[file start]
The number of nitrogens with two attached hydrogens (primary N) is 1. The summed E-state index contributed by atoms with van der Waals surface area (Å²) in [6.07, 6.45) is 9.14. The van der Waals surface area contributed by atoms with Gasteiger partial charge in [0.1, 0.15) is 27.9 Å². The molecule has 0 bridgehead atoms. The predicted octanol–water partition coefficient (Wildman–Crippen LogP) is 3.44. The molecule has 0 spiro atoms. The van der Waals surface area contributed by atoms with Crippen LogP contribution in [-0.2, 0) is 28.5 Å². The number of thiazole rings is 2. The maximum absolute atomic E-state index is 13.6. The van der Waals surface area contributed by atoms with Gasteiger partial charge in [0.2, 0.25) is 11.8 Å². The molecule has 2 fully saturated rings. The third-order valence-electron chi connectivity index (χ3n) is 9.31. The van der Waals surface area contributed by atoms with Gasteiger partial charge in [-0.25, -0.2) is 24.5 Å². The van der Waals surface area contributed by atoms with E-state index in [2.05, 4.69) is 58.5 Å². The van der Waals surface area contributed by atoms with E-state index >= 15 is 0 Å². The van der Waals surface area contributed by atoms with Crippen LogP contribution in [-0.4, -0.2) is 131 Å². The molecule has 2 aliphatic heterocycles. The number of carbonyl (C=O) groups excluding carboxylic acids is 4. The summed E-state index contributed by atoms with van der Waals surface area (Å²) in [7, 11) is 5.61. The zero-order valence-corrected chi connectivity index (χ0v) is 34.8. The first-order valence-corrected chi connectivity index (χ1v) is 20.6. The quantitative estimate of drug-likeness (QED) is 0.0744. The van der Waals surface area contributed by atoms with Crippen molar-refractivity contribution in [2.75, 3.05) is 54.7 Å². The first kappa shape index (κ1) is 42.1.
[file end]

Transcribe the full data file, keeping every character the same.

The number of nitrogens with two attached hydrogens (primary N) is 1. The summed E-state index contributed by atoms with van der Waals surface area (Å²) in [6.07, 6.45) is 9.14. The van der Waals surface area contributed by atoms with Gasteiger partial charge in [0.1, 0.15) is 27.9 Å². The molecule has 0 bridgehead atoms. The predicted octanol–water partition coefficient (Wildman–Crippen LogP) is 3.44. The molecule has 0 spiro atoms. The van der Waals surface area contributed by atoms with Crippen LogP contribution in [-0.2, 0) is 28.5 Å². The number of thiazole rings is 2. The maximum absolute atomic E-state index is 13.6. The van der Waals surface area contributed by atoms with Gasteiger partial charge in [0.2, 0.25) is 11.8 Å². The molecule has 2 fully saturated rings. The third-order valence-electron chi connectivity index (χ3n) is 9.31. The van der Waals surface area contributed by atoms with Gasteiger partial charge in [-0.25, -0.2) is 24.5 Å². The van der Waals surface area contributed by atoms with E-state index in [2.05, 4.69) is 58.5 Å². The van der Waals surface area contributed by atoms with E-state index >= 15 is 0 Å². The van der Waals surface area contributed by atoms with Crippen LogP contribution in [-0.4, -0.2) is 131 Å². The molecule has 2 aliphatic heterocycles. The number of carbonyl (C=O) groups excluding carboxylic acids is 4. The summed E-state index contributed by atoms with van der Waals surface area (Å²) in [7, 11) is 5.61. The zero-order valence-corrected chi connectivity index (χ0v) is 34.8. The first-order valence-corrected chi connectivity index (χ1v) is 20.6. The quantitative estimate of drug-likeness (QED) is 0.0744. The van der Waals surface area contributed by atoms with Crippen molar-refractivity contribution in [2.75, 3.05) is 54.7 Å². The first kappa shape index (κ1) is 42.1.